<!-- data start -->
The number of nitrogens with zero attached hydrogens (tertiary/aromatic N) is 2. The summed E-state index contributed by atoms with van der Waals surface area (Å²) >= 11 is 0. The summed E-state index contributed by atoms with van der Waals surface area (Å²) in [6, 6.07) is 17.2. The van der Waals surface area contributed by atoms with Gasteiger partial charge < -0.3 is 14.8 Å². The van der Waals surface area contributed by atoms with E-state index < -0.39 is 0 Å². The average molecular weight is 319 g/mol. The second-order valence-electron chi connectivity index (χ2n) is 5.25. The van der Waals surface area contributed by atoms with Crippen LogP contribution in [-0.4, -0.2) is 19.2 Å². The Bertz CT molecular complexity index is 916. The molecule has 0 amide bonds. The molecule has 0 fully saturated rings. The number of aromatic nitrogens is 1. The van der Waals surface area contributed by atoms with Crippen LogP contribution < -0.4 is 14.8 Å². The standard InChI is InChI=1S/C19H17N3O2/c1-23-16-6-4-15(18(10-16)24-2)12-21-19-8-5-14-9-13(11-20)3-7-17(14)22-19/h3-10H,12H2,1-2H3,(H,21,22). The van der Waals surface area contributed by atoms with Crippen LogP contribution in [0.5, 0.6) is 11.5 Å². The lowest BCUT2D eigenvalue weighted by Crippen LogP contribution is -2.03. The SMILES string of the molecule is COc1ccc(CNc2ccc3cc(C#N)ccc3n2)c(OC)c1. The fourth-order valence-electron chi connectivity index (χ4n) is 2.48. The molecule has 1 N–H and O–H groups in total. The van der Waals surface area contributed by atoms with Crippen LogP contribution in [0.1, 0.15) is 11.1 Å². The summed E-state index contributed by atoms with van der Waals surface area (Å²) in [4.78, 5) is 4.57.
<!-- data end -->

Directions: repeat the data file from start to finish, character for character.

The number of nitrogens with zero attached hydrogens (tertiary/aromatic N) is 2. The summed E-state index contributed by atoms with van der Waals surface area (Å²) >= 11 is 0. The summed E-state index contributed by atoms with van der Waals surface area (Å²) in [6, 6.07) is 17.2. The van der Waals surface area contributed by atoms with Gasteiger partial charge < -0.3 is 14.8 Å². The van der Waals surface area contributed by atoms with E-state index < -0.39 is 0 Å². The average molecular weight is 319 g/mol. The second-order valence-electron chi connectivity index (χ2n) is 5.25. The van der Waals surface area contributed by atoms with Crippen LogP contribution in [-0.4, -0.2) is 19.2 Å². The Bertz CT molecular complexity index is 916. The molecule has 0 amide bonds. The molecule has 0 fully saturated rings. The number of aromatic nitrogens is 1. The van der Waals surface area contributed by atoms with Crippen LogP contribution < -0.4 is 14.8 Å². The standard InChI is InChI=1S/C19H17N3O2/c1-23-16-6-4-15(18(10-16)24-2)12-21-19-8-5-14-9-13(11-20)3-7-17(14)22-19/h3-10H,12H2,1-2H3,(H,21,22). The van der Waals surface area contributed by atoms with Crippen LogP contribution in [0.5, 0.6) is 11.5 Å². The lowest BCUT2D eigenvalue weighted by Crippen LogP contribution is -2.03. The SMILES string of the molecule is COc1ccc(CNc2ccc3cc(C#N)ccc3n2)c(OC)c1. The fourth-order valence-electron chi connectivity index (χ4n) is 2.48. The molecule has 1 N–H and O–H groups in total. The van der Waals surface area contributed by atoms with Crippen LogP contribution in [0.1, 0.15) is 11.1 Å². The summed E-state index contributed by atoms with van der Waals surface area (Å²) in [4.78, 5) is 4.57.